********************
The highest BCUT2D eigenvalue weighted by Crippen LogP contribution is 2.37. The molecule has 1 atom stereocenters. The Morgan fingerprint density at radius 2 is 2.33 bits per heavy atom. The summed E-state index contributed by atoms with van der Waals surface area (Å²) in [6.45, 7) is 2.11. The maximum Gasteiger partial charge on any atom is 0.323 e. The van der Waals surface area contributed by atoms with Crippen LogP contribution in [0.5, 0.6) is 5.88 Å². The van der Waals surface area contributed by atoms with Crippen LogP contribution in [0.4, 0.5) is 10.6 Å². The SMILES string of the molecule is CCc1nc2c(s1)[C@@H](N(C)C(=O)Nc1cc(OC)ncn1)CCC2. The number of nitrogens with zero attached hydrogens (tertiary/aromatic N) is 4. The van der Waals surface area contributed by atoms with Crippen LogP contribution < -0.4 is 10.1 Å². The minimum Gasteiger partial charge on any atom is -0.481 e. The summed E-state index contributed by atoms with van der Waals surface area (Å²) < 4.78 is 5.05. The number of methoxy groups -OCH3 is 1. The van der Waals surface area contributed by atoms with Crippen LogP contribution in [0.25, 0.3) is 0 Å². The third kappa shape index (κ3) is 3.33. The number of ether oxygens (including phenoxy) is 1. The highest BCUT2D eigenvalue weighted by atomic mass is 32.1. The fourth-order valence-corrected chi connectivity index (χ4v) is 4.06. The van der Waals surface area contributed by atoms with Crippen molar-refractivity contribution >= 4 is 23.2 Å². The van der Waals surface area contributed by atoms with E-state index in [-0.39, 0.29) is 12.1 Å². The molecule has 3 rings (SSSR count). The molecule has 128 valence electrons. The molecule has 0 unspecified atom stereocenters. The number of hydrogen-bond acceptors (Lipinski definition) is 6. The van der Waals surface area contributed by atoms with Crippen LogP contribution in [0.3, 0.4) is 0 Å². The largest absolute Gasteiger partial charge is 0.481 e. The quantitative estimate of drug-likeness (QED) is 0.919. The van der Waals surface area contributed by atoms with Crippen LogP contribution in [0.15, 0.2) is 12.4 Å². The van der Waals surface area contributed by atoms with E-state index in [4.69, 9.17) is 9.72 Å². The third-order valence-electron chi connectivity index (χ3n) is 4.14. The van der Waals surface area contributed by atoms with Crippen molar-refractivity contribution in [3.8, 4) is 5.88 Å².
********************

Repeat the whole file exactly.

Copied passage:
The highest BCUT2D eigenvalue weighted by Crippen LogP contribution is 2.37. The molecule has 1 atom stereocenters. The Morgan fingerprint density at radius 2 is 2.33 bits per heavy atom. The summed E-state index contributed by atoms with van der Waals surface area (Å²) in [6.45, 7) is 2.11. The maximum Gasteiger partial charge on any atom is 0.323 e. The van der Waals surface area contributed by atoms with Crippen LogP contribution in [0.5, 0.6) is 5.88 Å². The van der Waals surface area contributed by atoms with Crippen LogP contribution in [0.4, 0.5) is 10.6 Å². The SMILES string of the molecule is CCc1nc2c(s1)[C@@H](N(C)C(=O)Nc1cc(OC)ncn1)CCC2. The number of nitrogens with zero attached hydrogens (tertiary/aromatic N) is 4. The van der Waals surface area contributed by atoms with Crippen LogP contribution < -0.4 is 10.1 Å². The minimum Gasteiger partial charge on any atom is -0.481 e. The summed E-state index contributed by atoms with van der Waals surface area (Å²) < 4.78 is 5.05. The number of methoxy groups -OCH3 is 1. The van der Waals surface area contributed by atoms with Crippen LogP contribution in [0.25, 0.3) is 0 Å². The third kappa shape index (κ3) is 3.33. The number of ether oxygens (including phenoxy) is 1. The highest BCUT2D eigenvalue weighted by atomic mass is 32.1. The fourth-order valence-corrected chi connectivity index (χ4v) is 4.06. The van der Waals surface area contributed by atoms with Crippen molar-refractivity contribution >= 4 is 23.2 Å². The van der Waals surface area contributed by atoms with E-state index in [-0.39, 0.29) is 12.1 Å². The molecule has 3 rings (SSSR count). The molecule has 128 valence electrons. The molecule has 0 unspecified atom stereocenters. The number of hydrogen-bond acceptors (Lipinski definition) is 6. The van der Waals surface area contributed by atoms with Crippen LogP contribution in [0.3, 0.4) is 0 Å². The largest absolute Gasteiger partial charge is 0.481 e. The quantitative estimate of drug-likeness (QED) is 0.919. The van der Waals surface area contributed by atoms with Crippen LogP contribution in [0.15, 0.2) is 12.4 Å². The van der Waals surface area contributed by atoms with E-state index in [4.69, 9.17) is 9.72 Å². The third-order valence-electron chi connectivity index (χ3n) is 4.14. The van der Waals surface area contributed by atoms with Crippen molar-refractivity contribution in [3.8, 4) is 5.88 Å².